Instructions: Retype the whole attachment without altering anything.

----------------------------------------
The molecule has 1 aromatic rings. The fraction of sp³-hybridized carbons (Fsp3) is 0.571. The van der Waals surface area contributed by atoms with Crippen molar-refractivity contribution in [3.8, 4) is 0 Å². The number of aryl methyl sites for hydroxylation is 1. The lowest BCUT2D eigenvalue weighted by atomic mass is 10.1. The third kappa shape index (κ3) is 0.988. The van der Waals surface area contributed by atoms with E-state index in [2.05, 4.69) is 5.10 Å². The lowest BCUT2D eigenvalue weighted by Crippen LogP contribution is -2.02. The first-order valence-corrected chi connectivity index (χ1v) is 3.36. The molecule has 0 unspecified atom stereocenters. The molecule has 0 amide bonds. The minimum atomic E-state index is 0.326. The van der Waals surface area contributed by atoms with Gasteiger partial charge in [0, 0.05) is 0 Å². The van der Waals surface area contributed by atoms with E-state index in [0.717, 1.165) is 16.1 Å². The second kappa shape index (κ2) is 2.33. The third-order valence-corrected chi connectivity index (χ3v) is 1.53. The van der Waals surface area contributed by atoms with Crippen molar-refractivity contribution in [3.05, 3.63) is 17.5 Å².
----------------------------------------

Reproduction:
The molecule has 1 aromatic rings. The fraction of sp³-hybridized carbons (Fsp3) is 0.571. The van der Waals surface area contributed by atoms with Crippen molar-refractivity contribution in [3.8, 4) is 0 Å². The number of aryl methyl sites for hydroxylation is 1. The lowest BCUT2D eigenvalue weighted by atomic mass is 10.1. The third kappa shape index (κ3) is 0.988. The van der Waals surface area contributed by atoms with E-state index in [2.05, 4.69) is 5.10 Å². The lowest BCUT2D eigenvalue weighted by Crippen LogP contribution is -2.02. The first-order valence-corrected chi connectivity index (χ1v) is 3.36. The molecule has 0 unspecified atom stereocenters. The molecule has 0 amide bonds. The minimum atomic E-state index is 0.326. The van der Waals surface area contributed by atoms with Gasteiger partial charge in [0, 0.05) is 0 Å². The van der Waals surface area contributed by atoms with E-state index in [0.717, 1.165) is 16.1 Å². The second kappa shape index (κ2) is 2.33. The third-order valence-corrected chi connectivity index (χ3v) is 1.53. The van der Waals surface area contributed by atoms with Crippen molar-refractivity contribution in [3.05, 3.63) is 17.5 Å².